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Talking Out Your Glass podcast

As editor of Glass Art magazine from 1987 to March 2019, Shawn Waggoner has interviewed and written about multitudes of the world’s greatest artists working glass in the furnace, torch, and on the table. Rated in iTunes News and Noteworthy in 2018, Talking Out Your Glass continues to evolve, including interviews with the nation’s finest borosilicate artists making both pipes and sculpture on the torch. Other current topics include how to work glass using sustainable practices and how artists address the topics of our times such as climate change, the political chasm, and life in the age of technology.
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Your Podcast Source for Interviews and Information on

Hot, Warm and Cold Glass!

www.glassartmagazine.com

Feb 11, 2022

With the magical beauty and slight foreboding akin to Tolkien’s Fangorn Forest, the painted and stained glass panels of Petri Anderson entrance the viewer with their mystical lighting and woodland content. A stained glass artist working from his studio in Hertfordshire, UK, Anderson’s inspiration comes from two primary sources: the wealth of 19th– and early 20th-century British stained glass and the woodland habitats of his Finnish roots.

Beginning in 1989, Anderson studied restoration glass painting under Peter Archer and Alfred Fisher, and in the late ‘90s succeeded Archer as head designer and painter at Chapel Studio in Hertfordshire. Currently heading his own studio, Mongoose Stained Glass, Anderson undertakes domestic and ecclesiastical commissions as well as restoration, producing work that can be seen in churches, livery companies, schools and private homes. Liturgical projects include the Pat Salvage memorial window for St. Nicholas Church in Kelvedon Hatch, which received a diocesan award for design, and three windows for St. Andrews Church, Hyde Heath.

Having mastered techniques to include the use of traditional kiln fired glass paints and enamels, Anderson’s woodland scenes include detailed acid etched areas employed to achieve rich color varieties through the application of Jean Cousin and pigment made from steel wool soaked in vinegar. He designs and fabricates commissions and produces individual gallery pieces, some of which are available for exhibition. Independent works, such as Fox and Owls, are often inspired by global events. Others, such as Doves Rising, pay homage to the natural world. The artist has recently finished a circular panel based on Bruckner’s 4th Symphony.

Anderson will co-teach a design workshop with Tim Carey and Helen Whittiaker on Thursday, July 14, at the 2022 American Glass Guild (AGG) Conference in Corning, New York. Students will learn how to design using the program Procreate. The artist has also donated his latest work, an adaptation of a painting by E R Hughes called Oh, what’s that in the Hollow? to the AGG auction. The auction is the sole source of support for the James C. Whitney Scholarship Fund, which has awarded over 125 scholarships to worthy recipients, many of whom have traveled nationally and internationally honing their stained glass skills and knowledge.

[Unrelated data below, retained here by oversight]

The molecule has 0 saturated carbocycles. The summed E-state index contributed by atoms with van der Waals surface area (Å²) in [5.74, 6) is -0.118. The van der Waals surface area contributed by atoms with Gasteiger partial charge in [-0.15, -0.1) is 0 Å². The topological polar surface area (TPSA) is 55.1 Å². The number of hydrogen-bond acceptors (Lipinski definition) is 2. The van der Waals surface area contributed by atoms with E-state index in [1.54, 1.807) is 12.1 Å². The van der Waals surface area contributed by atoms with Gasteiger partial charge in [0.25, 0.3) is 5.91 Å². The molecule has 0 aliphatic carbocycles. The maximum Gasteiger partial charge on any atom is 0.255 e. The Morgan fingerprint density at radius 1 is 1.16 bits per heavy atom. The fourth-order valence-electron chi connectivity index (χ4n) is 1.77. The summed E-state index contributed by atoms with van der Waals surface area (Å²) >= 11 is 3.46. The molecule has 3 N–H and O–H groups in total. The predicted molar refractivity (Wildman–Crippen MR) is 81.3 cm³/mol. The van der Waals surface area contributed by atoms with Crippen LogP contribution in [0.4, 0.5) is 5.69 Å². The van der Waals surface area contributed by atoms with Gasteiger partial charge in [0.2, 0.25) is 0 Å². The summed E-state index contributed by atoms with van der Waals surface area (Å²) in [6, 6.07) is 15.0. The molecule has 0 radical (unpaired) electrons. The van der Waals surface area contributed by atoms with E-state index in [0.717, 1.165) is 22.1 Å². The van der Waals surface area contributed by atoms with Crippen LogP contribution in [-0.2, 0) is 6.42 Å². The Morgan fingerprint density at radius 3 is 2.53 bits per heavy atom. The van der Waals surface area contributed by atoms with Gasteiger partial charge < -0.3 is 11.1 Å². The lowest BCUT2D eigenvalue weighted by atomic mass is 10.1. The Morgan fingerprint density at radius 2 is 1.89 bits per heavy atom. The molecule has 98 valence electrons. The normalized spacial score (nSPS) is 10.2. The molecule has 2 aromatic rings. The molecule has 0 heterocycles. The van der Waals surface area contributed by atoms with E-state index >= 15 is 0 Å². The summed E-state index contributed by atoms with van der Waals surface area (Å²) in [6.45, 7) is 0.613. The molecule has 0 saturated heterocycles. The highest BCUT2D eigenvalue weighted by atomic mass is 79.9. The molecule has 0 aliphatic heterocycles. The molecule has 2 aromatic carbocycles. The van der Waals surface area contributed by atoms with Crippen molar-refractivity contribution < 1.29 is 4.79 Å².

Stained glass painting techniques have not changed dramatically since the earliest known examples of the craft back in 9th century Germany. Anderson wrote for buildingconservation.com: “A 14th century development in glass painting technique was the use of the badger hair brush. This is a broad brush (some modern badger hair brushes are 5” wide) which is used as a dry brush on wet paint to soften the paint effect and remove application brush marks. Frequently the badger brush was also used to achieve a ‘stippled’ paint effect by pouncing the wet paint. This allowed the painter to achieve a more refined appearance. Another addition to the glass painter’s repertoire was ‘silver stain’. In the early 14th century it was discovered that applying a compound of silver onto the glass and then firing it would stain the glass anything from a pale lemon color to a deep orange color. This discovery revolutionized stained glass. Suddenly there were lots of new possibilities: for the first time color could be applied to the glass and controlled depending on the firing temperature and thickness of the application. While the paintwork was confined to the side of the glass that faced inwards, the silver stain was applied to the outside face of the glass.”

A master of manipulating paint and stain to reproduce lush woodland environments, Anderson discusses both historical painting processes and his own unique take on the centuries-old techniques used to create his stunning body of work.